Probiotics for Dogs

Beneficial bacteria that live in the digestive tract, probiotics are found in many different varieties. Lactobacillus lives in the small intestine and Bifidobacteria live in the large intestine. Probiotics work to product short-chain fatty acids which stop the growth of harmful bacteria such as E. coli and Salmonella.

Probiotics, who are sold as supplements are living microorganisms which are very similar to a dog’s natural bacteria. When there aren’t enough natural probiotics in the body, this can cause these problems in dogs. When a dog is having gastrointestinal problems such as diarrhea or constipation, probiotics can be rather helpful.

According to Ann Wortinger program chair of veterinary technology at Sanford-Brown College, probiotics work to lower intestinal pH. This helps boost the natural numbers of them in the body. As a result the number of disease-causing bacteria in a dog’s gut is lowered. She says this makes it harder for disease causing microorganisms to establish themselves.

Kara M. Burns, president of the Academy of Veterinary Nutrition Technicians says that studies show that a healthy population of gut bacteria is vital to keeping a healthy intestinal tract. Susan G. Wynn, veterinary nutritionist in Atlanta explains, “The gut is the largest immune organ in the body. Gut flora and mucuosa act as barriers against gut pathogens.”  

Mary Ellen Sanders, PhD, a leader in probiotic microbiology says that that canine probiotics have the ability to increase “the activity or numbers of immune cells or cytokines, whose job it is to attack invading pathogens. To put it simply, probiotics are the good bacteria that get rid of the bad bacteria and make it harder for them to come back.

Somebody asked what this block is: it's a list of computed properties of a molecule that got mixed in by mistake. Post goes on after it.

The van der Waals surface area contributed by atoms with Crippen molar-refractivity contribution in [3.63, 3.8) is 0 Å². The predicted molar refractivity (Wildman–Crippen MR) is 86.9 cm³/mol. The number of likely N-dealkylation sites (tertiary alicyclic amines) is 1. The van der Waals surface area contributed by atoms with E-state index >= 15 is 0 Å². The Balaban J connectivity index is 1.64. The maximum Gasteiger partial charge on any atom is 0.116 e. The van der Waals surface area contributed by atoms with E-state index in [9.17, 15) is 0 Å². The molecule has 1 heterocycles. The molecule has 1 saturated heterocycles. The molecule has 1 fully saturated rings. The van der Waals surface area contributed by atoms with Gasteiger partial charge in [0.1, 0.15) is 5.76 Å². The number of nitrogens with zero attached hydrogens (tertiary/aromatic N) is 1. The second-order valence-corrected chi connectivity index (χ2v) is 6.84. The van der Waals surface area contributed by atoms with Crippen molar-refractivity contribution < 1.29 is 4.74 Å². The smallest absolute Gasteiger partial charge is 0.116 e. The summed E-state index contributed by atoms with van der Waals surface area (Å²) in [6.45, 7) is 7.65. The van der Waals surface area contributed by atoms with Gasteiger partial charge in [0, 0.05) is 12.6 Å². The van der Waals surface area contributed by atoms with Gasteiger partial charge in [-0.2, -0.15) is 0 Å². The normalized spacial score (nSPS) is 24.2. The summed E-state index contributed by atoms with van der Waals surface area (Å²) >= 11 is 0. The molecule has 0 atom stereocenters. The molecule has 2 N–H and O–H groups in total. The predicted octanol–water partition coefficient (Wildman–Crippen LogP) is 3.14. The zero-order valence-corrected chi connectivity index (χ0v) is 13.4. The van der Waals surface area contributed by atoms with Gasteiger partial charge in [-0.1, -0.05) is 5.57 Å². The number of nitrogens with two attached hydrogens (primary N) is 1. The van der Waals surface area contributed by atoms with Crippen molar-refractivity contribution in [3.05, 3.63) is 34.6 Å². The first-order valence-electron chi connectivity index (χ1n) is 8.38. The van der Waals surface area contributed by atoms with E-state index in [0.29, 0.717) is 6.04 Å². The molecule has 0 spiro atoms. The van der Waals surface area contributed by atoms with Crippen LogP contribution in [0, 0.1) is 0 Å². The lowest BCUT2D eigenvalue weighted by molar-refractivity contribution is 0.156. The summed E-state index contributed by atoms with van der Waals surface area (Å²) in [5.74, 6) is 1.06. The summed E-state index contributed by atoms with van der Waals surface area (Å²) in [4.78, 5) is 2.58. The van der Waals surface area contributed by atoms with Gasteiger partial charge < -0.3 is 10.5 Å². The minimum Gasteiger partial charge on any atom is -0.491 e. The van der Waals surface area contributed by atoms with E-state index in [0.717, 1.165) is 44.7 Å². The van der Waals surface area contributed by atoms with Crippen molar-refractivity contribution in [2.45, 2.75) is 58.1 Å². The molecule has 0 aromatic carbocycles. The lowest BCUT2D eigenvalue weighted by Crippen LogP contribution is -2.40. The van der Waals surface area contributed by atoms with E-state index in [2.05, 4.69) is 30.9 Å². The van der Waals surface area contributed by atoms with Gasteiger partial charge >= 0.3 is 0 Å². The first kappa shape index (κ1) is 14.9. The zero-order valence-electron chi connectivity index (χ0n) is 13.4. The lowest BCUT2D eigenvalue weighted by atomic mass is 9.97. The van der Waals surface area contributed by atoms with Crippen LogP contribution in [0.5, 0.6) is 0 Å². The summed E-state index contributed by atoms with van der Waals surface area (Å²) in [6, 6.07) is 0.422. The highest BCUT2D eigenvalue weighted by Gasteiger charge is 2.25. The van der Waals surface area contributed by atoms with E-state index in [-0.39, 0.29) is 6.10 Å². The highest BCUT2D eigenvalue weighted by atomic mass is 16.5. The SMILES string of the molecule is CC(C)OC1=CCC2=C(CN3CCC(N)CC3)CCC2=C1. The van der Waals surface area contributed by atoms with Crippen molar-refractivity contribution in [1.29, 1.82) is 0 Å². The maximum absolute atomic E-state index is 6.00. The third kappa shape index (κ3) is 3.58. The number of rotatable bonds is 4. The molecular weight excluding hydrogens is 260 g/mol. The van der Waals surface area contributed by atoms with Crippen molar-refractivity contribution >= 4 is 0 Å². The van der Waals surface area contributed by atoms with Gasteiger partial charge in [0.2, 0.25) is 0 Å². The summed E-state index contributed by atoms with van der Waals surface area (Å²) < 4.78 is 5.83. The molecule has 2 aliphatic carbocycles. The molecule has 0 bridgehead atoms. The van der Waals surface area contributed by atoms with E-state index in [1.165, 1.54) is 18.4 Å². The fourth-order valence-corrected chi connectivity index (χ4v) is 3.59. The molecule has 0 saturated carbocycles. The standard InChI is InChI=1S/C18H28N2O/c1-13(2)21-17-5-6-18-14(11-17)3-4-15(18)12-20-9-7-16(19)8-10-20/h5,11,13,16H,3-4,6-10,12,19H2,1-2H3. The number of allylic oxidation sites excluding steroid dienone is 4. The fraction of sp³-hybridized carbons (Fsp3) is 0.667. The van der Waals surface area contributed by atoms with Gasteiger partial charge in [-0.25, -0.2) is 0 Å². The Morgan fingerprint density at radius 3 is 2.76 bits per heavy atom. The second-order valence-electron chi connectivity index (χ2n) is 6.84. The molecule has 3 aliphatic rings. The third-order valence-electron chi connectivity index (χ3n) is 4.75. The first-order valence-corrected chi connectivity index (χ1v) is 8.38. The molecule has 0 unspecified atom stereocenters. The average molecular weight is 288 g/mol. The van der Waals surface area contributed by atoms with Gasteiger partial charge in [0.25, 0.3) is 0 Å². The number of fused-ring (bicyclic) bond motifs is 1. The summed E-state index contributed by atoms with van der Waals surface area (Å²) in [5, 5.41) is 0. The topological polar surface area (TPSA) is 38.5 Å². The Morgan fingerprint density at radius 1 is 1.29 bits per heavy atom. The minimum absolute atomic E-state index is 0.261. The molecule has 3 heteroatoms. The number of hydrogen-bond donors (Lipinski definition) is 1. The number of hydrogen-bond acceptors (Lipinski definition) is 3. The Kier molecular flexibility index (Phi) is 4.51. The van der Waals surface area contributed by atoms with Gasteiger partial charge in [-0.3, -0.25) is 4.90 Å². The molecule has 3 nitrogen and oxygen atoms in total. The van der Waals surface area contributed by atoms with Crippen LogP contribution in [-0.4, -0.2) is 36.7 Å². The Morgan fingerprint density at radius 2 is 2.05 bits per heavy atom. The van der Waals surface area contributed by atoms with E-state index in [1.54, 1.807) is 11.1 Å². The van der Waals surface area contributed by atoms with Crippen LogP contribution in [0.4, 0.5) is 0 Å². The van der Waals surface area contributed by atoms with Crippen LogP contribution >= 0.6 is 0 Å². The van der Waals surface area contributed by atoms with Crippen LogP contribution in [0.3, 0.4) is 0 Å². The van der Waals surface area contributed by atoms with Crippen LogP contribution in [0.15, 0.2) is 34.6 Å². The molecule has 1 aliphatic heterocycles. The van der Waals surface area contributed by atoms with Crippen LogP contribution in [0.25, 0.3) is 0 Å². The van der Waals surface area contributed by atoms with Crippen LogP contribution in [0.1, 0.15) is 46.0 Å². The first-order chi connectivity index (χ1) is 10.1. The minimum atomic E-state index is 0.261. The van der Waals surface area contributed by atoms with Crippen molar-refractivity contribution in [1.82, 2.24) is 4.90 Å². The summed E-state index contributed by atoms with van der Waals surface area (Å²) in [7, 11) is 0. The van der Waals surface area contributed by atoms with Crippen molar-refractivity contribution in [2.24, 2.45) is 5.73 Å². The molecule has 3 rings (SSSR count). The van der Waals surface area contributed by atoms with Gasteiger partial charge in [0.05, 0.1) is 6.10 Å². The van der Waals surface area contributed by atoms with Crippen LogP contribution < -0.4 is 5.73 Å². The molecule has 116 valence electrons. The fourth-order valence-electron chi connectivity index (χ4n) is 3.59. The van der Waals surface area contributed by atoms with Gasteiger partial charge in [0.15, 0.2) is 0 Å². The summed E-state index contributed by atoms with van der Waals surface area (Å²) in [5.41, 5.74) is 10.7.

There is a potential for probiotics to help in many ways. They may boost poor immune function, help a bacterial imbalance or to improve the health of the cells in your pet’s gastrointestinal tract which are producing digestive enzymes. Specific strains which are of benefit to dogs include Enterococcus faecium and Bacillus coagulans. Others include various species of Lactobacillus, Acidophilus, Bacillus, Streptococcus, Enterococcus, Bifidobacterium and yeast like Saccharomyces cerevisiae.  

Be aware that some probiotics need to be refrigerated in order to work. What is questionable is how many survive passage through stomach acid into the digestive tract. It is also not known if the probiotics colonize or if they have to be replenished continually. It is recommended to provide probiotics for your pets in powdered form. If they come in a capsule, open them up and mix them in with the food.

Web MD also warns that probiotics that are commercially sold are unregulated. This means that there is no guarantee that they contain the number of probiotics that they are advertised to contain.

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